The scientists have invented a new approach to assess how easily countries can adapt to climate change, based on how many months of the year will bring temperatures that those countries have not experienced in recent memory. In their assessment, under an RCP8.5 warming scenario after 2050, richer countries will experience up to 4 months per year of unfamiliar temperatures, while poorer countries will experience up to 10 months per year.

The disparity is primarily due to the mid-latitude location of richer countries, which gives them distinct seasons and a greater range of annual temperatures, and so more experience on which to prepare for the future.

"As global temperatures continue to rise in the future, our results show that low-income countries will experience unprecedented temperatures much more frequently than high-income countries," said Luke Harrington of the University of Oxford, UK. "This disparity will still exist even if global temperatures are kept to relatively modest levels – 2 °C, for example – and therefore needs to be carefully considered by decision makers, especially as countries are already preparing their adaptation strategies for a warmer world."

Looking at a region's past climate is a common way of judging how well it will be able to adapt to a certain climate in the future. Typically, in this method, climates are compared on a same-month basis, so that if, for example, the month of March is warmer in Sydney or Singapore for the period 2051–2100 than it was at any point in the period 1951–2000 – which it would be in an unbridled RCP8.5 climate scenario – one could conclude that it will be hard for those particular regions to adapt.

But as Harrington and colleagues point out, a more helpful answer would be provided if, for example, March-like temperatures from any months in the two periods could be compared. This alternative methodology shows that in the past, Sydney experienced March-like temperatures in March, November and December, and in the future, under RCP8.5, it will experience them in April and October. Three months versus two: not a huge change, the researchers say, and one that Sydney might well be able to adapt to.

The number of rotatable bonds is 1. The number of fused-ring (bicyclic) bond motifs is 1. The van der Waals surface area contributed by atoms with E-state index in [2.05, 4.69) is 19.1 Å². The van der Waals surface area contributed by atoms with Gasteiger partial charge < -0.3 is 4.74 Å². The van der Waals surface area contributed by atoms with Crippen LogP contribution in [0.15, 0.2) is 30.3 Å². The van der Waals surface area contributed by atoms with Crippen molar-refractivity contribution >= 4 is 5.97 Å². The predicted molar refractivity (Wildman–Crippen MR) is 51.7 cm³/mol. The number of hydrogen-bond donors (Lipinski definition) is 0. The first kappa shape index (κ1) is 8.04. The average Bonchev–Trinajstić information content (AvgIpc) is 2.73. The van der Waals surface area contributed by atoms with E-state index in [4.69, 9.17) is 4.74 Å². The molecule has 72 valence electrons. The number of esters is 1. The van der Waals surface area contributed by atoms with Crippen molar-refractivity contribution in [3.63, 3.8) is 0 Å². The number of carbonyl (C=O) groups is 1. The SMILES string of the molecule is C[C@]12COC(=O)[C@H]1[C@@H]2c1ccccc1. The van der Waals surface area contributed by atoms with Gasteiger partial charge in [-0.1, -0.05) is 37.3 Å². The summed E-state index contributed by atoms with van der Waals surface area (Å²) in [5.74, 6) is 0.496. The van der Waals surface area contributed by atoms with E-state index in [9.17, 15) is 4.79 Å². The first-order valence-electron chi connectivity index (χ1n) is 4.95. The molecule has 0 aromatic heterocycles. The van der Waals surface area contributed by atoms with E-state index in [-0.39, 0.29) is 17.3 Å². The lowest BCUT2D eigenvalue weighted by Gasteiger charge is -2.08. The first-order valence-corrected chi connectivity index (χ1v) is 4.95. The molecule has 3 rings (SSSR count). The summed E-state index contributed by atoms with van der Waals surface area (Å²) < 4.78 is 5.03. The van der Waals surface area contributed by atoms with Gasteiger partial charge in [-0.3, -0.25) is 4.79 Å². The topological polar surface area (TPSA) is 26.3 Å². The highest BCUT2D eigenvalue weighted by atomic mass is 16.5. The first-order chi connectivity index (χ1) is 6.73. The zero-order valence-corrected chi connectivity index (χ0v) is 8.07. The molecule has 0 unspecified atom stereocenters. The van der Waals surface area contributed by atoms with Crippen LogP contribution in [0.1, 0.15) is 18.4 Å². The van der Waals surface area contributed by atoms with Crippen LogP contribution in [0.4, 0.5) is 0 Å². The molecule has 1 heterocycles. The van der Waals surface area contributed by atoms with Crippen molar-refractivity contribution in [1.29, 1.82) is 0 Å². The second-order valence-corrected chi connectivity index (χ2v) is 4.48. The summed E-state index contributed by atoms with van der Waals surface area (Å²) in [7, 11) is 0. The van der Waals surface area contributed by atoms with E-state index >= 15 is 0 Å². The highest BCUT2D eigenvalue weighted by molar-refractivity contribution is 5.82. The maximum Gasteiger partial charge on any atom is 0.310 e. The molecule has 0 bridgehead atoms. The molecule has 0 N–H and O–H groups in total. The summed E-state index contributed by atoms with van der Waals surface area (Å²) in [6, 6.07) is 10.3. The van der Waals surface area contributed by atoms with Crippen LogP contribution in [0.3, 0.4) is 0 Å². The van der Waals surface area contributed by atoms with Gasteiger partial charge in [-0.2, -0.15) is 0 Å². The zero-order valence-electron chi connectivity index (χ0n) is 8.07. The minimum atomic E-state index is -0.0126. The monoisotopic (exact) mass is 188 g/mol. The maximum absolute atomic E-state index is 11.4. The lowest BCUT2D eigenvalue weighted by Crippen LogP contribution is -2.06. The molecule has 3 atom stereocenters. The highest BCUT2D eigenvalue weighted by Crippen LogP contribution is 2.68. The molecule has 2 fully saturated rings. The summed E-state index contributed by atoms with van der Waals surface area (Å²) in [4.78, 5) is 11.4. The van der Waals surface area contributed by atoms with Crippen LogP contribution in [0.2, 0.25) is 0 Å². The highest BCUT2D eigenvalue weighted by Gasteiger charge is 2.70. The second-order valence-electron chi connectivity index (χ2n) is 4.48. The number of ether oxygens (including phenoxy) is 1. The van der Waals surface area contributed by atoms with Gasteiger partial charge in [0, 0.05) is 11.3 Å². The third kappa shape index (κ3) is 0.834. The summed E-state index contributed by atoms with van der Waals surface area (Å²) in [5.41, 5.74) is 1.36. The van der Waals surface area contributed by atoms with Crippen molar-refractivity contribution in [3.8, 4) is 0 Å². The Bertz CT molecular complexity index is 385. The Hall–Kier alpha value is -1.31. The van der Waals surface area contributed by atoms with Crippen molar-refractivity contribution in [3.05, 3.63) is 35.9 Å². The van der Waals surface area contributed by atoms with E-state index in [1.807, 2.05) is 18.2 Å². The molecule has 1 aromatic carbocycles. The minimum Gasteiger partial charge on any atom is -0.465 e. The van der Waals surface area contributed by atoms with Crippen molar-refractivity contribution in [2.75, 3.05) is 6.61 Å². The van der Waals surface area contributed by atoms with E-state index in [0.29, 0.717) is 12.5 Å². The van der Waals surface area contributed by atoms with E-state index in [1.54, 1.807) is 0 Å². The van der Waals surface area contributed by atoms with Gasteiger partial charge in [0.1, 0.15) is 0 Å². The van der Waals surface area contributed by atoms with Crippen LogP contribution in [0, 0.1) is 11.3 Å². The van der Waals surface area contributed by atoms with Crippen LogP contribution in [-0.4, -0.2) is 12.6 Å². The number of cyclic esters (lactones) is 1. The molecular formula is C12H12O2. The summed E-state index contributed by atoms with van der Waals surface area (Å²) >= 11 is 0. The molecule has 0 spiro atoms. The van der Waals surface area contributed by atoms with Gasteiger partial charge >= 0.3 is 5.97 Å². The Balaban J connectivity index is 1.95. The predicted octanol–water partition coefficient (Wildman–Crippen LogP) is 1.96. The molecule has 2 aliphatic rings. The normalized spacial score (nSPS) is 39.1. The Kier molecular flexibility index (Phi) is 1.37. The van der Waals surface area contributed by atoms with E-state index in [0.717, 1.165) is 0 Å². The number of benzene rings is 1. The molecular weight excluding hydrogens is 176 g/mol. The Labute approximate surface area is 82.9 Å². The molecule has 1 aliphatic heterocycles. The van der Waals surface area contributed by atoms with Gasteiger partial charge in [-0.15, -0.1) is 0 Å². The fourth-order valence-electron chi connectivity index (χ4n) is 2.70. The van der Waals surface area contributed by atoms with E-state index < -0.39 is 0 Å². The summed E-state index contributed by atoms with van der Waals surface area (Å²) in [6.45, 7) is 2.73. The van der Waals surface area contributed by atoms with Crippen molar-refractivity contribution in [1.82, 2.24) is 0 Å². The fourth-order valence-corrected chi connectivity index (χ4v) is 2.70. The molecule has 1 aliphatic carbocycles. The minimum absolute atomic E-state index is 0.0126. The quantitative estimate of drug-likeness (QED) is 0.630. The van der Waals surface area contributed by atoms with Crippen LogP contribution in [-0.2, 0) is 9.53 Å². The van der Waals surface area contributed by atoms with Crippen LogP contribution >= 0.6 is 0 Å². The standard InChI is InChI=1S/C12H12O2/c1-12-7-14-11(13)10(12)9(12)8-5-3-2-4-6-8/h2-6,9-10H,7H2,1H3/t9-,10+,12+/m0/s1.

On the other hand, this new methodology shows that Singapore experienced March-like temperatures for eight months of the year in the past, but will experience them only infrequently in January and February in the future. This, say the researchers, is a much more problematic change.

In generating this sort of comparison as a map of the entire world, Harrington and colleagues have shown that, under RCP8.5, low-income countries will experience 2–10 months a year that are warmer than the hottest month experienced in recent memory, while high-income countries will witness 1–4 months a year that are hotter than any month previously experienced. "We were surprised at the significance of the disparities found," said Harrington.

The researchers believe these disparities will compound the effects of climate change on low-income populations who, living generally at lower latitudes, have not experienced great ranges of temperatures and are therefore ill-equipped to adapt to different temperatures when they come.

Even so, Harrington says that the results are not a universal indicator of adaptability. "[Some] projected changes, such as to crop yields or ecosystem services, are impacted by climate change through a cascade of different, and often complex, processes," he added. "In this context, emergent warming signals alone would not be a representative metric of such changes, and more targeted modelling studies would be necessary."

The team published the study in Environmental Research Letters (ERL).

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